We recognise that to bring about real and lasting change for as many people as possible, we need to influence and empower the communities we work with. This means that our projects are designed to be scaled up and rolled out locally, thus meaning as many of our orphans and their guardians can receive vital services for sustainability.

It is crucial that our projects are sustainable, so they can continue to provide vital care and support for people for years to come. The projects range from goat rearing, grafted mangoes, fish farming, cassava and maize farming to microfinance.
We believe that making sure everyone, including the most disadvantaged, is involved in their community’s Bukura Agric College studeb=nts paying a courtecy call to TMT farmdevelopment is key to reducing poverty.

Community development cuts across all two of our other themes (education, health). For example, TMT’s model for combating poverty is rooted in community involvement. Volunteers are nominated to take responsibility for the management and implementation of livelihood projects.

We are supporting projects in Rachuonyo North which seek to ensure that our orphans’ guardians are included in community life, and are having their needs addressed. Community volunteers already exist to represent orphans and their guardians


    A vibrant tree nursery has been developed at the TMT Social Enterprise Farm. Tissue culture bananas, grafted mangoes, ornamental trees and timber producing trees are available and sold at affordable rates.
    • The piggery project has picked very well and currently has------ pigs. You can buy pork from the farm on order or by just walking into the farm at an affordable cost.
    • There are currently six fish ponds well stocked with tilapia. The sizable ponds each has 1000 fish which help in income generation when harvested.


Microfinance is a general term to describe financial services to low-income individuals or to those who do not have access to typical banking services. Microfinance is also the idea that low-income individuals are capable of lifting themselves out of poverty if given access to financial services. While some studies indicate that microfinance can play a role in the battle against poverty, it is also recognized that is not always the appropriate method, and that it should never be seen as the only tool for ending poverty.

It's easy to imagine poor people don't need financial services, but when you think about it they are using these services already, although they might look a little different. According to a recent survey conducted by TMT among the local communities that we work with, poor people save all the time, although mostly in informal ways. They invest in assets such as domestic animals, and things that can be easily exchanged for cash. They may set aside corn from their harvest to sell at a later date. They bury cash in the garden or stash it under the mattress. They participate in informal savings groups where everyone contributes a small amount of cash each day, week, or month, and is successively awarded the pot on a rotating basis. Some of these groups allow members to borrow from the pot as well. The poor also give their money to neighbors to hold. 

However widely used, informal savings mechanisms have serious limitations. It is not possible, for example, to cut a leg off a goat when the family suddenly needs a small amount of cash. In-kind savings are subject to fluctuations in commodity prices, destruction by insects, fire, thieves, or illness (in the case of livestock). Informal rotating savings groups tend to be small and rotate limited amounts of money. Moreover, these groups often require rigid amounts of money at set intervals and do not react to changes in their members' ability to save. Perhaps most importantly, the poor are more likely to lose their money through fraud or mismanagement in informal savings arrangements than are depositors in formal financial institutions. The poor rarely access services through the formal financial sector. They address their need for financial services through a variety of financial relationships, mostly informal.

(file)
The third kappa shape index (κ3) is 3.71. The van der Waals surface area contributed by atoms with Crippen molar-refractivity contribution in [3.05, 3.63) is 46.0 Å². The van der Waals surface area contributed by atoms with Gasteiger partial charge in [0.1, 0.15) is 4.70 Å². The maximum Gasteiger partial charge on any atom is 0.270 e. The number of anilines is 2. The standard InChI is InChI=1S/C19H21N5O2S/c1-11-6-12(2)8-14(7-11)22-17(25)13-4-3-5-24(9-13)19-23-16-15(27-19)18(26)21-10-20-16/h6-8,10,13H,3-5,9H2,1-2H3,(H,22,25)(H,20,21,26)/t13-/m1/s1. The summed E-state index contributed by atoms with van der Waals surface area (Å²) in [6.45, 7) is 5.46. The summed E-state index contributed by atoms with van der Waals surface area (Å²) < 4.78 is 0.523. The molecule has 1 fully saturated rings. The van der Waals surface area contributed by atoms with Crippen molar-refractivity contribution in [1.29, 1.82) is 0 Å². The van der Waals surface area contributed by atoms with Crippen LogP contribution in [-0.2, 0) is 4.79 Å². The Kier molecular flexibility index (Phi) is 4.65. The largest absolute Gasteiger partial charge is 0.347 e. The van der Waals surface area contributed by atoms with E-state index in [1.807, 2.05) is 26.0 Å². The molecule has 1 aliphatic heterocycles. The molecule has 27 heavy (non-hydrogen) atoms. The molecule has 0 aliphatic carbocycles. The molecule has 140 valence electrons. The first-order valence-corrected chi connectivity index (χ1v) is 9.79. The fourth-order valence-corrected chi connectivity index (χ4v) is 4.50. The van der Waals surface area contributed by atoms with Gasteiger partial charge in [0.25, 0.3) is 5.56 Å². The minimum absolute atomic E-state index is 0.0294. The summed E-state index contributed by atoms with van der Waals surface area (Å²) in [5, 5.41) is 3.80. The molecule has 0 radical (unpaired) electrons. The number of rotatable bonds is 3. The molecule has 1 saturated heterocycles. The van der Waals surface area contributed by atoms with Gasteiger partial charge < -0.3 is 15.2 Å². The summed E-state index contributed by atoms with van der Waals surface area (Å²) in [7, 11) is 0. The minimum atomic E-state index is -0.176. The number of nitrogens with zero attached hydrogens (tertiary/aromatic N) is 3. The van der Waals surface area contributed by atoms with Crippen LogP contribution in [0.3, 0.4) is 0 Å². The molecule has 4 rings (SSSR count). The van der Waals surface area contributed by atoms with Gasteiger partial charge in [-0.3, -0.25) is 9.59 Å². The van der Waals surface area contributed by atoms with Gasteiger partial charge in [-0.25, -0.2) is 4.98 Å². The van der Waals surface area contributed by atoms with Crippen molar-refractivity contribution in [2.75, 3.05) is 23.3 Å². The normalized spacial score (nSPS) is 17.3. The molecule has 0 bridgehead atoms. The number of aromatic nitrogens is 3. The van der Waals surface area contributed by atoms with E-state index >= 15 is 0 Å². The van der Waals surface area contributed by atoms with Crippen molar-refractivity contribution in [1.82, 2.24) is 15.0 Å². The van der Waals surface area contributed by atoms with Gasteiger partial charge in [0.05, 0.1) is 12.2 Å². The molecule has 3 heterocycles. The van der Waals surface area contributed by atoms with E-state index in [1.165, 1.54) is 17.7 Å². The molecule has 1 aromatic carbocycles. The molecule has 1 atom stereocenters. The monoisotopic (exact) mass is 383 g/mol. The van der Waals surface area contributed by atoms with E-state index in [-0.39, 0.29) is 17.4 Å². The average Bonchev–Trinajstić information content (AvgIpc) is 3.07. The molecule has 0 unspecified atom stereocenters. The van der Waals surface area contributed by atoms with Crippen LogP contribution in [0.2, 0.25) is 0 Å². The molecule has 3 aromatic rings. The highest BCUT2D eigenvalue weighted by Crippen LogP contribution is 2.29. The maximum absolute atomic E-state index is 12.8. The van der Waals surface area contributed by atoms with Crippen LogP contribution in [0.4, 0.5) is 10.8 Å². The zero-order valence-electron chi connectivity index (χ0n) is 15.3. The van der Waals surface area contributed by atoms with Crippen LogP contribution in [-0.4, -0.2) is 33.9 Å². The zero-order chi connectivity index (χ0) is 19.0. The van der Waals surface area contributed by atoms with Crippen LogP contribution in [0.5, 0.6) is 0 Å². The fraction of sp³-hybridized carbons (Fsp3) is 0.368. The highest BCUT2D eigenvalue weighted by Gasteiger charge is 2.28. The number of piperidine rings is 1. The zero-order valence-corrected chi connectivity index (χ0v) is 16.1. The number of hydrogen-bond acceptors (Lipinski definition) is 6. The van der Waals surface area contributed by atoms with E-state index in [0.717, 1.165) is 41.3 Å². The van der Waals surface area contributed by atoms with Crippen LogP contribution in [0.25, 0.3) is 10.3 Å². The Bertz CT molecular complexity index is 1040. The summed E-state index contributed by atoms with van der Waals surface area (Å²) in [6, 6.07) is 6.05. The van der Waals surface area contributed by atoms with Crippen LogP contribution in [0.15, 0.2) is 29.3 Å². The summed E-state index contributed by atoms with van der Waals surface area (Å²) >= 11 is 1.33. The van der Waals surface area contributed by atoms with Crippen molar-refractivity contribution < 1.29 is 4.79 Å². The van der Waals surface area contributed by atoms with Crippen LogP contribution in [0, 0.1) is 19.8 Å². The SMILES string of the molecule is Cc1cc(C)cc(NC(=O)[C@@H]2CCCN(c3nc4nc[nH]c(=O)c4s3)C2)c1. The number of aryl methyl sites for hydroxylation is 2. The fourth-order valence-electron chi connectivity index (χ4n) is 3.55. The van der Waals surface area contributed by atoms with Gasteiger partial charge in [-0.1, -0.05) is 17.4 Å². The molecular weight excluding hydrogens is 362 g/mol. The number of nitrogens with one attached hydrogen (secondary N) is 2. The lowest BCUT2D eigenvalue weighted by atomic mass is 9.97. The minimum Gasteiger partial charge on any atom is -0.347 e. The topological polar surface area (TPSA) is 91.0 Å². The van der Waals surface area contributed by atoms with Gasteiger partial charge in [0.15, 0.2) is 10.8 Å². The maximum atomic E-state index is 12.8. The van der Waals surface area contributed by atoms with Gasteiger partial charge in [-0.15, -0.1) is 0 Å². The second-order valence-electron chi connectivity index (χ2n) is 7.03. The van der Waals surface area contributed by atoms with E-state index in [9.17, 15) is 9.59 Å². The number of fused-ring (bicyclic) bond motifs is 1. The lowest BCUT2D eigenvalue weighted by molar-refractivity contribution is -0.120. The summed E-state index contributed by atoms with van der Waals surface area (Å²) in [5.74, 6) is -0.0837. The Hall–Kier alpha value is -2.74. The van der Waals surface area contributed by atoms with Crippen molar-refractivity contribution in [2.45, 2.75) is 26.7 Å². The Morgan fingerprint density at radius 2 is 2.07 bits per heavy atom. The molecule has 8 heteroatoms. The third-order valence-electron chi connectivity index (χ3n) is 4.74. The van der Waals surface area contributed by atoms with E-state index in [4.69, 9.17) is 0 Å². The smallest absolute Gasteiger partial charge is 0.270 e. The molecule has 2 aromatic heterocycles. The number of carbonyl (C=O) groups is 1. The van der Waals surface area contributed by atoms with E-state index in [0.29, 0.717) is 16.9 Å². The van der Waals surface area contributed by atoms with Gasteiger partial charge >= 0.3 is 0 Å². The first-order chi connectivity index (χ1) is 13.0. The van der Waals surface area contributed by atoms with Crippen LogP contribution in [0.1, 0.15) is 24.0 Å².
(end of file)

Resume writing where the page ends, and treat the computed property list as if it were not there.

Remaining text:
In this project TMT is currently focused on capacity building of the community members so that they are able to manage the meagre financial resources that they have. We carry out loaning and savings for them and supervise the projects that they have opted to engage their money into. Some members are already engaged in table banking processes and only require supervision and elements or proper record keeping that is offered by TMT staff. We believe that Microfinance helps very poor households meet basic needs and protect against risks; The use of financial services by low-income households is associated with improvements in household economic welfare and enterprise stability or growth; By supporting community members’ economic participation, microfinance helps to empower men and women, thus promoting gender-equity and improving household well-being; For almost all significant impacts, the magnitude of impact is positively related to the length of time that these people have been in the program."

Currently, TMT is working with a total of 100 members in microfinance. These members are actively engaging and have been given adequate training on how to manage resources, and they operate in various groups. All of them are either parents or guardians of the orphans registered with TMT Kenya. We are targeting more sessions for training to enhance their ability and capacity for family sustainability.


The Mango Tree Orphan Support Trust - Kenya, P. O. Box 11 -40332, Kosele via Kendu Bay
Tel: (+254) 722 692 999, (+254) 721 361 051, (+254) 775 299840, (+254) 735 015 588

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